Founding conference of the Netherlands Institute for Law and Governance

The Netherlands Institute for Law and Governance (NILG) was founded on 16 November 2009. To mark this occasion a conference was organised with as its theme: public/private: interweaving or disentangling? The key issue centred upon how public and private interests can be balanced using legal tools. In these times of perceived crisis (financial, climate and moral) should the government tighten its hold on the reins or, on the contrary, should responsibilities be more properly shared?


Oprichtingscongres | Founding conferenceIn preparation for the conference the NILG had several studies carried out related to the conference theme. These studies addressed the question of whether the “magic line” of Verhoeven (1970) is still tenable, how people view (partial) privatisation and how things stand with the deregulation of local authorities. On the basis of these studies the NILG made a film, which was shown at the opening of the conference. The findings of the studies have now been published in the conference collection (available only is Dutch).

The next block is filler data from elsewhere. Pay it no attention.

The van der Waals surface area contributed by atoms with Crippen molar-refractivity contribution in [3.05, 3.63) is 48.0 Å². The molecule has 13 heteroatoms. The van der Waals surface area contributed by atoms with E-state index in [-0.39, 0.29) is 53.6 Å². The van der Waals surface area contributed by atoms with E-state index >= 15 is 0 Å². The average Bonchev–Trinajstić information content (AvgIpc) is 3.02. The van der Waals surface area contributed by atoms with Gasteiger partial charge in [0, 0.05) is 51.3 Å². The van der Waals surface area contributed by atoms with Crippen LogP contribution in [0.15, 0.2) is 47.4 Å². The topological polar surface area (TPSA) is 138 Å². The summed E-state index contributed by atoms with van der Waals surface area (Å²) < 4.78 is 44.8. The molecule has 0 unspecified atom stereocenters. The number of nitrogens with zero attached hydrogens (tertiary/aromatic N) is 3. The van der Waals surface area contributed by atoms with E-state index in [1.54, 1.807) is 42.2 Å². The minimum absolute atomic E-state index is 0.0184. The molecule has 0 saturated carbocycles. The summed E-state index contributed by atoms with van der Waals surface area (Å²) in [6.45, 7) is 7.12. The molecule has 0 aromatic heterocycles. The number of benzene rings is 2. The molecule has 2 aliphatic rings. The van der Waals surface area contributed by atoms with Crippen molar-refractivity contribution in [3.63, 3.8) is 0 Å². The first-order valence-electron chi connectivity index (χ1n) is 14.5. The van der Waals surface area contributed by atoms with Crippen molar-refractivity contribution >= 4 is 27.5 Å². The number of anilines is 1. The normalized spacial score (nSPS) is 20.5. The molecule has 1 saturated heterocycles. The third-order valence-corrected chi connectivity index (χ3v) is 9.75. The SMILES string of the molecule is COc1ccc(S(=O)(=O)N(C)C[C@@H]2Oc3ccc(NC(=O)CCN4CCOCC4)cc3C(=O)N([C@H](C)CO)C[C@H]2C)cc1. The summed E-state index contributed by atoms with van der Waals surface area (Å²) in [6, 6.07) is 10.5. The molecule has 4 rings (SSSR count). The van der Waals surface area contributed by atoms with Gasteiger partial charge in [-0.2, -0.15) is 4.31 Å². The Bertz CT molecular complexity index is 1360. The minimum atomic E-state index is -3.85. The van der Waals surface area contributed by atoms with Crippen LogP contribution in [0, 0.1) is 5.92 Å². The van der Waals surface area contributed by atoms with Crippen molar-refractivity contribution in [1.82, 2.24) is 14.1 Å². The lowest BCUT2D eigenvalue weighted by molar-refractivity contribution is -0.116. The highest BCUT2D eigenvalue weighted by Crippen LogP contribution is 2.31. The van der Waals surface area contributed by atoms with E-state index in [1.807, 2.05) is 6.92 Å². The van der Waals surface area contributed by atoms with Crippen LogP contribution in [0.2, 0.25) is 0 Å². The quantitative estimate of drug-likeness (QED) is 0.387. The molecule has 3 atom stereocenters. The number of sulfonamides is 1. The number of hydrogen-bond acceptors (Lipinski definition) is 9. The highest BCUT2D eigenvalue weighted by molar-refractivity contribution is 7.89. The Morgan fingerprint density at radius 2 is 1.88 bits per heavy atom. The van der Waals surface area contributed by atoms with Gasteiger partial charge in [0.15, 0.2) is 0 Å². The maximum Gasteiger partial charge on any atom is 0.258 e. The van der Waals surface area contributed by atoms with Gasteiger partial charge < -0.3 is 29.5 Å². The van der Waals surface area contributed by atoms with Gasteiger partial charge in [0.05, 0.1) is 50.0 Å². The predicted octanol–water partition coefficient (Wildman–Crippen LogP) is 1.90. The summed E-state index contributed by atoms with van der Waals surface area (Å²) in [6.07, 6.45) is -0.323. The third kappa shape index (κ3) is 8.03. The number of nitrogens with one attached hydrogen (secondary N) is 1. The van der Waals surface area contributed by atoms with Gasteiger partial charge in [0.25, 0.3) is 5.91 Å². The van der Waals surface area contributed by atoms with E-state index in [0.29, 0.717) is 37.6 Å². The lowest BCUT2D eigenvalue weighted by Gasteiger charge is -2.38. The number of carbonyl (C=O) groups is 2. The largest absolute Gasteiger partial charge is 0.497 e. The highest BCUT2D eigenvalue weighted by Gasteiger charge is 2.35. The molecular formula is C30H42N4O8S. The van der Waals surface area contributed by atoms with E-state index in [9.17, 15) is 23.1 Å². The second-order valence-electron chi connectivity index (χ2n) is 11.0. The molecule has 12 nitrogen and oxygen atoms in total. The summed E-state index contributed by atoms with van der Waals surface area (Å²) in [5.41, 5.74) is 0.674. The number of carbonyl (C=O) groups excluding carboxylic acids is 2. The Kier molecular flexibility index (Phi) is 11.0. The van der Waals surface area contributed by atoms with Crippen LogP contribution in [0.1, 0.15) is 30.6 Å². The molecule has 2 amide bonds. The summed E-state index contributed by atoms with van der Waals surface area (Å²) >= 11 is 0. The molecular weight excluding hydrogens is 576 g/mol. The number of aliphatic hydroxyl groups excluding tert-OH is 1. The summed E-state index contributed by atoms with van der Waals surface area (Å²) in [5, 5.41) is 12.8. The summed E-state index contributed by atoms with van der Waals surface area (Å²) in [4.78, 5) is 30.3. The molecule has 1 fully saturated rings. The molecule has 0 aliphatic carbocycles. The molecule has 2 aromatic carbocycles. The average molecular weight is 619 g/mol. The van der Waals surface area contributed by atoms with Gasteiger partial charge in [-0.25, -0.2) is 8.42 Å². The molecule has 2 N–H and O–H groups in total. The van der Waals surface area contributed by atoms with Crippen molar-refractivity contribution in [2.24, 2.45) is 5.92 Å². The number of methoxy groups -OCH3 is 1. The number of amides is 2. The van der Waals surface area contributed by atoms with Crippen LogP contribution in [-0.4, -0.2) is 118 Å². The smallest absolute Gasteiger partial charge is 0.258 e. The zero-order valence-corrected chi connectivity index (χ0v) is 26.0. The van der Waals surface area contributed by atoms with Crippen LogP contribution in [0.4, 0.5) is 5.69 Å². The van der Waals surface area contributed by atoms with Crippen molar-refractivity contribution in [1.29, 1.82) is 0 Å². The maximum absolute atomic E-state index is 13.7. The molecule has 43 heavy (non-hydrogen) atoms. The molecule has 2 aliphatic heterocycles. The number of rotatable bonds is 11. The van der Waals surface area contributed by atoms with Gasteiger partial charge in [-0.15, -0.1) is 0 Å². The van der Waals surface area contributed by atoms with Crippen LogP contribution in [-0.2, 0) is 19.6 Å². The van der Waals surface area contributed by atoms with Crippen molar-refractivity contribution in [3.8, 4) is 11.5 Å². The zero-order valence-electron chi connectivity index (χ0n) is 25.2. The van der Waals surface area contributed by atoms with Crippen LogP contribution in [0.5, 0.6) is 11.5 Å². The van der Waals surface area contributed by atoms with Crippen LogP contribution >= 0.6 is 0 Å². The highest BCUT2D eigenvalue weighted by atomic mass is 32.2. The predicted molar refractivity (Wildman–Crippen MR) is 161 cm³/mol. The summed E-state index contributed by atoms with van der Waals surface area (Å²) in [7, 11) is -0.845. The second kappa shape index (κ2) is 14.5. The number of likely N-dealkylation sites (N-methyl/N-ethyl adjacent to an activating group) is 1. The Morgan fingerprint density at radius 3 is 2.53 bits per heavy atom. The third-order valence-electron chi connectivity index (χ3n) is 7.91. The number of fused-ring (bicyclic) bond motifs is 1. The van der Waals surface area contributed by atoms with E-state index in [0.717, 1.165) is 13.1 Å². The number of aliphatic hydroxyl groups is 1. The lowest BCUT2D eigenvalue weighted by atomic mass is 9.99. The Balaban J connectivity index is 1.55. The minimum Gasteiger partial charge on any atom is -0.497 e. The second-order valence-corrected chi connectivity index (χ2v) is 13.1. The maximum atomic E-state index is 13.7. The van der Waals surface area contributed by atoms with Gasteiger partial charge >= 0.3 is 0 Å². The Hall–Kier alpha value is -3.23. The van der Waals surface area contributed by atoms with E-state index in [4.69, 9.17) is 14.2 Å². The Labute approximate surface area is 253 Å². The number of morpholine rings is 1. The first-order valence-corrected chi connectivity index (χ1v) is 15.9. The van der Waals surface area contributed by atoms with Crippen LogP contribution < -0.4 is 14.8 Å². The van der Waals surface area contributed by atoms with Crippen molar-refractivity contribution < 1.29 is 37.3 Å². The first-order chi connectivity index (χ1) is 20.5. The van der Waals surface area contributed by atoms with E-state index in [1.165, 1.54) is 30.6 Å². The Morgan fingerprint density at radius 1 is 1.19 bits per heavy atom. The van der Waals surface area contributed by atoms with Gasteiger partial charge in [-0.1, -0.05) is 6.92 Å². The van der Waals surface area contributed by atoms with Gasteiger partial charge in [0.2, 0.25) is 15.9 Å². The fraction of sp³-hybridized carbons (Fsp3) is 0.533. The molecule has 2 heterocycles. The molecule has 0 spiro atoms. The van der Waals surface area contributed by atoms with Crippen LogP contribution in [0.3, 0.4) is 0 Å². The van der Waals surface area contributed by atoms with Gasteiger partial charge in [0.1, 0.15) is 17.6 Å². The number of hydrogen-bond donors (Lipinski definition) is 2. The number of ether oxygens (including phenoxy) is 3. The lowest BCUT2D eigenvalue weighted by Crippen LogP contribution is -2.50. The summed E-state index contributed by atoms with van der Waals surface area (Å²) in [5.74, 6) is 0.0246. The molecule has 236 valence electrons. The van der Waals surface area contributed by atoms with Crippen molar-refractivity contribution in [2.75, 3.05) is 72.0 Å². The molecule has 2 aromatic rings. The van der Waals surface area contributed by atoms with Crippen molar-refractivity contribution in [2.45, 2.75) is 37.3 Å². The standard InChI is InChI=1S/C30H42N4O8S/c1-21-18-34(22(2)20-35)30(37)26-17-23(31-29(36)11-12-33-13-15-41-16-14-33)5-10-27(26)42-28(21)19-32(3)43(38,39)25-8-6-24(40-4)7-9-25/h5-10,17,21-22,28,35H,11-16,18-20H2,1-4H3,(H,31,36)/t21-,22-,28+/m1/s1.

Openingscongres 2 | Founding conference 2During the conference the conference theme was discussed from a national, a European and an international perspective. The scientists/columnists Dorien Pessers, Marc Chavannes and Frank Ankersmit were also present to make critical comments. The different perspectives and opinions are also included in the conference collection. Minister Hirsch Ballin was unfortunately unable to attend because of a debate in the Dutch Lower Chamber. He relayed instead a video message for the NILG, which was played at the conference.


Burgermeester RehwinkelLively discussion took place both during the parallel sessions (themes: ‘the government at the front door’, ‘hybrid organisations’ and ‘social markets’) and during the plenary debate. Many participants were critical of the blurring of public and private responsibilities. On the other hand, doubts were voiced regarding the need and the practical feasibility of disentangling the two spheres. Within this contradiction it was agreed that the legal dimension should play a greater role in shaping the relationship between the public and the private spheres.